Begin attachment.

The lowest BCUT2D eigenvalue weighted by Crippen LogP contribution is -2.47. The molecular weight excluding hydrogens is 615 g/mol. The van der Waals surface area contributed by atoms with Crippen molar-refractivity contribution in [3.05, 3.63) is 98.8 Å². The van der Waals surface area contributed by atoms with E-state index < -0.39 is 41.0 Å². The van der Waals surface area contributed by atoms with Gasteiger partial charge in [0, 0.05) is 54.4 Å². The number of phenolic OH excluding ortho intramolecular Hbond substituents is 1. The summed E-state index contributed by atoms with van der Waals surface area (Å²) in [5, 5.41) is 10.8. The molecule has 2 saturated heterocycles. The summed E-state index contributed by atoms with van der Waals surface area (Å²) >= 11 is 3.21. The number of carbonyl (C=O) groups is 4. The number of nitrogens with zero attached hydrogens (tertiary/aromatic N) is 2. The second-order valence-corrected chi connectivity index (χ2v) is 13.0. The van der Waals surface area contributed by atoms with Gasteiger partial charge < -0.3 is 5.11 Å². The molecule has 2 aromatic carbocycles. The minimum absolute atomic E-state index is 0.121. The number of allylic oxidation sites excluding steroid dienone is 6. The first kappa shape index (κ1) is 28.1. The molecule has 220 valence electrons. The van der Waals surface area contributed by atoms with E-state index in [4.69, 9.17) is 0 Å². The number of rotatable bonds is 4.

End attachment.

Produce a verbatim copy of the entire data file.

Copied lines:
The lowest BCUT2D eigenvalue weighted by Crippen LogP contribution is -2.47. The molecular weight excluding hydrogens is 615 g/mol. The van der Waals surface area contributed by atoms with Crippen molar-refractivity contribution in [3.05, 3.63) is 98.8 Å². The van der Waals surface area contributed by atoms with E-state index < -0.39 is 41.0 Å². The van der Waals surface area contributed by atoms with Gasteiger partial charge in [0, 0.05) is 54.4 Å². The number of phenolic OH excluding ortho intramolecular Hbond substituents is 1. The summed E-state index contributed by atoms with van der Waals surface area (Å²) in [5, 5.41) is 10.8. The molecule has 2 saturated heterocycles. The summed E-state index contributed by atoms with van der Waals surface area (Å²) >= 11 is 3.21. The number of carbonyl (C=O) groups is 4. The number of nitrogens with zero attached hydrogens (tertiary/aromatic N) is 2. The second-order valence-corrected chi connectivity index (χ2v) is 13.0. The van der Waals surface area contributed by atoms with Gasteiger partial charge < -0.3 is 5.11 Å². The molecule has 2 aromatic carbocycles. The minimum absolute atomic E-state index is 0.121. The number of allylic oxidation sites excluding steroid dienone is 6. The first kappa shape index (κ1) is 28.1. The molecule has 220 valence electrons. The van der Waals surface area contributed by atoms with E-state index in [4.69, 9.17) is 0 Å². The number of rotatable bonds is 4.